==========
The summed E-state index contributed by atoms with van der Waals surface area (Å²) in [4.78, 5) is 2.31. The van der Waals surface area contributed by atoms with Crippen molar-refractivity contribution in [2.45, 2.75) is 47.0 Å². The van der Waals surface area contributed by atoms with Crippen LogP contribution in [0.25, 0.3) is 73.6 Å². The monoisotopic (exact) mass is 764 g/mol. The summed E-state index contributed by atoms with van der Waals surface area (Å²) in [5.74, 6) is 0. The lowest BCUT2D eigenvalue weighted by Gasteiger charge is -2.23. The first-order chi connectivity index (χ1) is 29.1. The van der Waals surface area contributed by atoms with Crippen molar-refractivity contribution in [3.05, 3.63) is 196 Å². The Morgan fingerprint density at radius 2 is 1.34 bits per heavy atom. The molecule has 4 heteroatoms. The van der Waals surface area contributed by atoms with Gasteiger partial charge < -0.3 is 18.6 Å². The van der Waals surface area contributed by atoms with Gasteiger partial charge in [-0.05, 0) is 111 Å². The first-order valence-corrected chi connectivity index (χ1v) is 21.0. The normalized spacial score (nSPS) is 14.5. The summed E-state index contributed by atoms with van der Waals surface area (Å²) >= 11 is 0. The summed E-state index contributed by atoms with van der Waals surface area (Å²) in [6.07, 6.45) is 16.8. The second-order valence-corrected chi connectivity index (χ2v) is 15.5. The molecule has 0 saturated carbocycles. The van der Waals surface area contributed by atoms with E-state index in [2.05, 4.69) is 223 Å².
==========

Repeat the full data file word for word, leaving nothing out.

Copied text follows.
The summed E-state index contributed by atoms with van der Waals surface area (Å²) in [4.78, 5) is 2.31. The van der Waals surface area contributed by atoms with Crippen molar-refractivity contribution in [2.45, 2.75) is 47.0 Å². The van der Waals surface area contributed by atoms with Crippen LogP contribution in [0.25, 0.3) is 73.6 Å². The monoisotopic (exact) mass is 764 g/mol. The summed E-state index contributed by atoms with van der Waals surface area (Å²) in [5.74, 6) is 0. The lowest BCUT2D eigenvalue weighted by Gasteiger charge is -2.23. The first-order chi connectivity index (χ1) is 29.1. The van der Waals surface area contributed by atoms with Crippen molar-refractivity contribution in [3.05, 3.63) is 196 Å². The Morgan fingerprint density at radius 2 is 1.34 bits per heavy atom. The molecule has 4 heteroatoms. The van der Waals surface area contributed by atoms with Gasteiger partial charge < -0.3 is 18.6 Å². The van der Waals surface area contributed by atoms with Gasteiger partial charge in [-0.05, 0) is 111 Å². The first-order valence-corrected chi connectivity index (χ1v) is 21.0. The normalized spacial score (nSPS) is 14.5. The summed E-state index contributed by atoms with van der Waals surface area (Å²) >= 11 is 0. The summed E-state index contributed by atoms with van der Waals surface area (Å²) in [6.07, 6.45) is 16.8. The second-order valence-corrected chi connectivity index (χ2v) is 15.5. The molecule has 0 saturated carbocycles. The van der Waals surface area contributed by atoms with E-state index in [2.05, 4.69) is 223 Å².